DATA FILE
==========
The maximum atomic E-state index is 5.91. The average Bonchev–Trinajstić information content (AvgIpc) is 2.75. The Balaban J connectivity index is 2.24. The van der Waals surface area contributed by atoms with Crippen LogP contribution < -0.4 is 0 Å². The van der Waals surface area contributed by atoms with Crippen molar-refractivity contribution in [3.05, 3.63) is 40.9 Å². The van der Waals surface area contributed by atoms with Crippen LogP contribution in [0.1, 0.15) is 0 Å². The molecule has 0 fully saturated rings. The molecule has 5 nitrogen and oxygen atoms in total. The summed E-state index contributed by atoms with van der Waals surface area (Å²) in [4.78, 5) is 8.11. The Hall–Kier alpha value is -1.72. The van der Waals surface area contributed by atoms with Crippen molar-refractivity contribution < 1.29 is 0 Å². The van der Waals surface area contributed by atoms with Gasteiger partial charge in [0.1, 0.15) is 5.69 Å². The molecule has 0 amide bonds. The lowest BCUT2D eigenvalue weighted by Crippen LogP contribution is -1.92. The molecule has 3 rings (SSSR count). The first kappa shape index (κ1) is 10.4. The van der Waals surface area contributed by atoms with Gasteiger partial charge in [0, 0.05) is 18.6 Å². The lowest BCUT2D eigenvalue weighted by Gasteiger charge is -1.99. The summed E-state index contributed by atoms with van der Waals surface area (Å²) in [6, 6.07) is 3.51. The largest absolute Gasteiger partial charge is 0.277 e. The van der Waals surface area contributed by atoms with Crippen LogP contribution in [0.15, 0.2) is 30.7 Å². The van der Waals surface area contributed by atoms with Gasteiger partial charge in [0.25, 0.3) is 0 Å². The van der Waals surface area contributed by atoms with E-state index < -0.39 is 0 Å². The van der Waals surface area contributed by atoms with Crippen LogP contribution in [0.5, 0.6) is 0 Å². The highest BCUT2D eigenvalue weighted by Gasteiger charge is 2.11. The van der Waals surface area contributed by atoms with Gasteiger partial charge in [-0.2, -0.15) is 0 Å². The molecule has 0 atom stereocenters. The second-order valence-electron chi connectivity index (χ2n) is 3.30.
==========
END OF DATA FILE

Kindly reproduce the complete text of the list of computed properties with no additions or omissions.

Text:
The maximum atomic E-state index is 5.91. The average Bonchev–Trinajstić information content (AvgIpc) is 2.75. The Balaban J connectivity index is 2.24. The van der Waals surface area contributed by atoms with Crippen LogP contribution < -0.4 is 0 Å². The van der Waals surface area contributed by atoms with Crippen molar-refractivity contribution in [3.05, 3.63) is 40.9 Å². The van der Waals surface area contributed by atoms with Crippen LogP contribution in [0.1, 0.15) is 0 Å². The molecule has 0 fully saturated rings. The molecule has 5 nitrogen and oxygen atoms in total. The summed E-state index contributed by atoms with van der Waals surface area (Å²) in [4.78, 5) is 8.11. The Hall–Kier alpha value is -1.72. The van der Waals surface area contributed by atoms with Crippen molar-refractivity contribution < 1.29 is 0 Å². The van der Waals surface area contributed by atoms with Gasteiger partial charge in [0.1, 0.15) is 5.69 Å². The molecule has 0 amide bonds. The lowest BCUT2D eigenvalue weighted by Crippen LogP contribution is -1.92. The molecule has 3 rings (SSSR count). The first kappa shape index (κ1) is 10.4. The van der Waals surface area contributed by atoms with Gasteiger partial charge in [0, 0.05) is 18.6 Å². The lowest BCUT2D eigenvalue weighted by Gasteiger charge is -1.99. The summed E-state index contributed by atoms with van der Waals surface area (Å²) in [6, 6.07) is 3.51. The largest absolute Gasteiger partial charge is 0.277 e. The van der Waals surface area contributed by atoms with Crippen LogP contribution in [0.15, 0.2) is 30.7 Å². The van der Waals surface area contributed by atoms with Gasteiger partial charge in [0.25, 0.3) is 0 Å². The van der Waals surface area contributed by atoms with E-state index < -0.39 is 0 Å². The van der Waals surface area contributed by atoms with Crippen LogP contribution in [0.5, 0.6) is 0 Å². The highest BCUT2D eigenvalue weighted by Gasteiger charge is 2.11. The van der Waals surface area contributed by atoms with Gasteiger partial charge in [-0.2, -0.15) is 0 Å². The molecule has 0 atom stereocenters. The second-order valence-electron chi connectivity index (χ2n) is 3.30.